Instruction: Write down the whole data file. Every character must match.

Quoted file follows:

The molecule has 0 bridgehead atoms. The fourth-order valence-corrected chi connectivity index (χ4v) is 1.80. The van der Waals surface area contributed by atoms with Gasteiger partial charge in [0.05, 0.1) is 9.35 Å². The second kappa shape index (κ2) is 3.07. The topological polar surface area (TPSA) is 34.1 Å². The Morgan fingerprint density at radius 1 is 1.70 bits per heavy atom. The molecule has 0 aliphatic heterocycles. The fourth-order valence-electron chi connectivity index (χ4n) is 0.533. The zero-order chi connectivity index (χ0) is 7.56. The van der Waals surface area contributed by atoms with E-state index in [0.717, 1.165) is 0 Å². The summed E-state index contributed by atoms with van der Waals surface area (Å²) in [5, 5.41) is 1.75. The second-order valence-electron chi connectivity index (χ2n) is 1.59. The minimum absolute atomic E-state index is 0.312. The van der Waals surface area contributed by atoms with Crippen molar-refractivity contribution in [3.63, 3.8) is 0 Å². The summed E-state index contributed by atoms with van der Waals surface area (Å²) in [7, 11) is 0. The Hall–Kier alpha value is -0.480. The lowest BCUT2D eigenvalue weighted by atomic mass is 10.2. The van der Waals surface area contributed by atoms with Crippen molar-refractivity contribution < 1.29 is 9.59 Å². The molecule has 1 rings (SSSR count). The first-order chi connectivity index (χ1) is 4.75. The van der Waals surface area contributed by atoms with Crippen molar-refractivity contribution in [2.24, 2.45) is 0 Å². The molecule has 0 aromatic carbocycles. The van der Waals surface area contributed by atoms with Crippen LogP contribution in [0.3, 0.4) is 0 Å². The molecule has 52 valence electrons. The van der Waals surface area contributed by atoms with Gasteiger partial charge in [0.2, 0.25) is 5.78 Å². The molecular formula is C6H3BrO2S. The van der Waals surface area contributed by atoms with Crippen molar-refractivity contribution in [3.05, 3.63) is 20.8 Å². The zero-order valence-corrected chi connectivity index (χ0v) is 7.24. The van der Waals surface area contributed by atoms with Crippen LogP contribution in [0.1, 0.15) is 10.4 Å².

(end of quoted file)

The molecule has 0 bridgehead atoms. The fourth-order valence-corrected chi connectivity index (χ4v) is 1.80. The van der Waals surface area contributed by atoms with Gasteiger partial charge in [0.05, 0.1) is 9.35 Å². The second kappa shape index (κ2) is 3.07. The topological polar surface area (TPSA) is 34.1 Å². The Morgan fingerprint density at radius 1 is 1.70 bits per heavy atom. The molecule has 0 aliphatic heterocycles. The fourth-order valence-electron chi connectivity index (χ4n) is 0.533. The zero-order chi connectivity index (χ0) is 7.56. The van der Waals surface area contributed by atoms with E-state index in [0.717, 1.165) is 0 Å². The summed E-state index contributed by atoms with van der Waals surface area (Å²) in [5, 5.41) is 1.75. The second-order valence-electron chi connectivity index (χ2n) is 1.59. The minimum absolute atomic E-state index is 0.312. The van der Waals surface area contributed by atoms with Crippen molar-refractivity contribution in [3.63, 3.8) is 0 Å². The summed E-state index contributed by atoms with van der Waals surface area (Å²) in [7, 11) is 0. The Hall–Kier alpha value is -0.480. The lowest BCUT2D eigenvalue weighted by atomic mass is 10.2. The van der Waals surface area contributed by atoms with Crippen molar-refractivity contribution < 1.29 is 9.59 Å². The molecule has 1 rings (SSSR count). The first-order chi connectivity index (χ1) is 4.75. The van der Waals surface area contributed by atoms with Crippen molar-refractivity contribution in [2.24, 2.45) is 0 Å². The molecule has 0 aromatic carbocycles. The van der Waals surface area contributed by atoms with Crippen LogP contribution in [0.3, 0.4) is 0 Å². The molecule has 52 valence electrons. The van der Waals surface area contributed by atoms with Gasteiger partial charge in [0.2, 0.25) is 5.78 Å². The molecular formula is C6H3BrO2S. The van der Waals surface area contributed by atoms with Crippen molar-refractivity contribution in [3.05, 3.63) is 20.8 Å². The zero-order valence-corrected chi connectivity index (χ0v) is 7.24. The van der Waals surface area contributed by atoms with Crippen LogP contribution in [0.1, 0.15) is 10.4 Å².